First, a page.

But prayer was not the only benefit the group had to offer. Robin Rose, a trained oncology nurse at Northwestern University who frequently volunteered on missions to Pine Ridge, agreed to assess Annetta.
“When I saw the wound, it was pretty significant. So I cleaned and dressed it, and told Annetta’s mother where I’d be for the next few days. I was also praying against infection because the wound was wide open.”
At one of the evening services, Belnita led Annetta into the building on crutches. Walking over to Lisa and Robin, she informed them her daughter was struggling.
“I could see that she was pale and lethargic,” Robin told me during a late 2019 interview, but I kept getting pulled away by other duties and wasn’t able to get back to her until the worship started.” By then, however, the fever had spiked.
By then, however, the fever had spiked, and Robin was seriously concerned. Annetta was manifesting all the symptoms of sepsis. If allowed to go unchecked, there was a real risk of major organ failure and even death (septic shock). “So I gathered her in my arms and carried her up to the altar.”
After the ladies prayed and sang over Annetta, she went out. The only question in Robin’s mind was, “Is this Holy Spirit, or is it sepsis?”
She did not have to wonder long.
Keeping an eagle eye on Annetta’s breathing, Robin noticed something was changing. Though the young patient remained unconscious, her color was returning.
“I went to this most beautiful place,” Annetta later recalled. “There was a playground with kids all around. I wanted to stay there, but the people told me it wasn’t my time yet.”
Suddenly coming to, Annetta sat bolt upright. The blissful playground delights gave way to a surrounding chorus of prayer. It wasn’t heaven — and yet, there was a connectedness, a sense of compassionate presence and unfolding miracle.
“My foot was uncovered and there was skin growing over the wound,” Annetta recounted with wonder undiminished by time. “It was healing before my own eyes. I never seen nothing like that in my life!”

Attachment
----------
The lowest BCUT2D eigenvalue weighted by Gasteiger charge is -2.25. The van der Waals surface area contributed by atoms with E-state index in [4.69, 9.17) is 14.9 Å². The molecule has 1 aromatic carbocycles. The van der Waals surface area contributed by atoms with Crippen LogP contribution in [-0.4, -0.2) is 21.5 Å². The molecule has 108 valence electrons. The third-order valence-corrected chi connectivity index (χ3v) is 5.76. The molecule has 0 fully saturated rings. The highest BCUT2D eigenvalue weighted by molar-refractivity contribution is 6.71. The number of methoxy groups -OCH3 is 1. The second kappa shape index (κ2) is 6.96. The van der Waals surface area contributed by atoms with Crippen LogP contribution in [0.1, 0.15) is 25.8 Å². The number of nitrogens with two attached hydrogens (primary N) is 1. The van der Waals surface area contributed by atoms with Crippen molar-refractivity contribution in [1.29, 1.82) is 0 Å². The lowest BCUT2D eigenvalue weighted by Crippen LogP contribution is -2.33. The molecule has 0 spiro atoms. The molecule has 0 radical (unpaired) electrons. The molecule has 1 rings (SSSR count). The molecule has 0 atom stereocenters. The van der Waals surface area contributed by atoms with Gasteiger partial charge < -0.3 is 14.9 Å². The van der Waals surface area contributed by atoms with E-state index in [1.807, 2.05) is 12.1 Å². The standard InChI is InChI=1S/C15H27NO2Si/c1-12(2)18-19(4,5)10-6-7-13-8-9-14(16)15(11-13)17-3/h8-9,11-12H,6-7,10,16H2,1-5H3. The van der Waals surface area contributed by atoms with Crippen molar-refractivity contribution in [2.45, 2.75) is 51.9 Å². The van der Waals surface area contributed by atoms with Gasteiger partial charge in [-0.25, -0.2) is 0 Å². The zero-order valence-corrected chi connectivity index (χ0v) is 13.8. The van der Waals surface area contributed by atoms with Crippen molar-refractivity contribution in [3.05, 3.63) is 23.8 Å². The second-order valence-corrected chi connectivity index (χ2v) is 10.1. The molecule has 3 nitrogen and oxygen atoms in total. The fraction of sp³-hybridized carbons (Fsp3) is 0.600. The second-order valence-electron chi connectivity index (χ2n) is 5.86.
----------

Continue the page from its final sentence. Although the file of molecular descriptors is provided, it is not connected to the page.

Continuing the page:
Belnita was slack-jawed. “I seen that skin growing back over the deepest part of the cut,” she gushed. “I looked at everybody like, ‘Is this really happening?’”
Robin, with her trained nurse’s eye, found it amazing that the skin grew according to a natural pattern — but in fast forward.
“It began with the subcutaneous tissue, the fatty tissue, appearing like little starbursts — chu, chu, chu! Then, in quick succession, came what we call granulated tissue. It’s a very bloody, pink layer if it is getting good circulation. That’s a sign of healing, and we look for it when we change dressings. Last, we watched as a thin layer of outer skin, the epidermis, formed. It appeared kind of shiny. “I’ve seen healings, Robin added, “but never anything like that!
When the process was completed, Belnita looked at her daughter and asked, “Did that hurt? And she just said, ‘No, mom. It was tickling me!’”
When Belnita got home that night, she had Annetta lift up her foot so her unsaved husband could see it. “Look at this!” she said. “Look what the Lord did!”
Stunned at the sight of his daughter’s foot, whole and without even the hint of a scar, he began to weep. It was one of those moments when the heart wants to speak, but the lips refuse to cooperate.